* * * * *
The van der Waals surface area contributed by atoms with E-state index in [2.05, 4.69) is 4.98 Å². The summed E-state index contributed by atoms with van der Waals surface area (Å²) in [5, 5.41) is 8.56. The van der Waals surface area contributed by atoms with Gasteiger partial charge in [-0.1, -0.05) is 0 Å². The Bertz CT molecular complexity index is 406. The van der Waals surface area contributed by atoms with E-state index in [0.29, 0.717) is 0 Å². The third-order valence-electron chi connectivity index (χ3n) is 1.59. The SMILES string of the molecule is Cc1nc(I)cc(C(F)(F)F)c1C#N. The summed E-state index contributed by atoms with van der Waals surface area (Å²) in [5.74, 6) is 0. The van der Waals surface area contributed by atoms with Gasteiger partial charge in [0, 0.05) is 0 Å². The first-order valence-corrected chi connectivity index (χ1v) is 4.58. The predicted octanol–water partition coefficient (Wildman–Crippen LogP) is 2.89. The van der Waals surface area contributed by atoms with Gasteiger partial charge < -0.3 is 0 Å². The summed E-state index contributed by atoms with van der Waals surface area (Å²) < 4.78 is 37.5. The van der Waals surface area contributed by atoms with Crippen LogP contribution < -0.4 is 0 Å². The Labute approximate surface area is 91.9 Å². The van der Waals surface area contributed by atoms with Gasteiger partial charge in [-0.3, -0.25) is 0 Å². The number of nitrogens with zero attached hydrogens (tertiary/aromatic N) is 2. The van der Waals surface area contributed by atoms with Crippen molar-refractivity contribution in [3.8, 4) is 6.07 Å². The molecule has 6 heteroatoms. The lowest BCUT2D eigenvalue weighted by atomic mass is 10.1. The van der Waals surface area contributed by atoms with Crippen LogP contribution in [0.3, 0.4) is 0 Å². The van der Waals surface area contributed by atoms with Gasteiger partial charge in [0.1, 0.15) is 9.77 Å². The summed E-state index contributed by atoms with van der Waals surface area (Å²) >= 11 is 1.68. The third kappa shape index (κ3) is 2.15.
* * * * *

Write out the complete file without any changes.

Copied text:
The van der Waals surface area contributed by atoms with E-state index in [2.05, 4.69) is 4.98 Å². The summed E-state index contributed by atoms with van der Waals surface area (Å²) in [5, 5.41) is 8.56. The van der Waals surface area contributed by atoms with Gasteiger partial charge in [-0.1, -0.05) is 0 Å². The Bertz CT molecular complexity index is 406. The van der Waals surface area contributed by atoms with E-state index in [0.29, 0.717) is 0 Å². The third-order valence-electron chi connectivity index (χ3n) is 1.59. The SMILES string of the molecule is Cc1nc(I)cc(C(F)(F)F)c1C#N. The summed E-state index contributed by atoms with van der Waals surface area (Å²) in [5.74, 6) is 0. The van der Waals surface area contributed by atoms with Gasteiger partial charge in [0, 0.05) is 0 Å². The first-order valence-corrected chi connectivity index (χ1v) is 4.58. The predicted octanol–water partition coefficient (Wildman–Crippen LogP) is 2.89. The van der Waals surface area contributed by atoms with Gasteiger partial charge < -0.3 is 0 Å². The summed E-state index contributed by atoms with van der Waals surface area (Å²) < 4.78 is 37.5. The van der Waals surface area contributed by atoms with Crippen LogP contribution < -0.4 is 0 Å². The Labute approximate surface area is 91.9 Å². The van der Waals surface area contributed by atoms with Gasteiger partial charge in [-0.3, -0.25) is 0 Å². The number of nitrogens with zero attached hydrogens (tertiary/aromatic N) is 2. The van der Waals surface area contributed by atoms with Crippen molar-refractivity contribution in [3.8, 4) is 6.07 Å². The molecule has 6 heteroatoms. The lowest BCUT2D eigenvalue weighted by atomic mass is 10.1. The van der Waals surface area contributed by atoms with Crippen LogP contribution in [0.3, 0.4) is 0 Å². The van der Waals surface area contributed by atoms with Gasteiger partial charge in [0.1, 0.15) is 9.77 Å². The summed E-state index contributed by atoms with van der Waals surface area (Å²) >= 11 is 1.68. The third kappa shape index (κ3) is 2.15.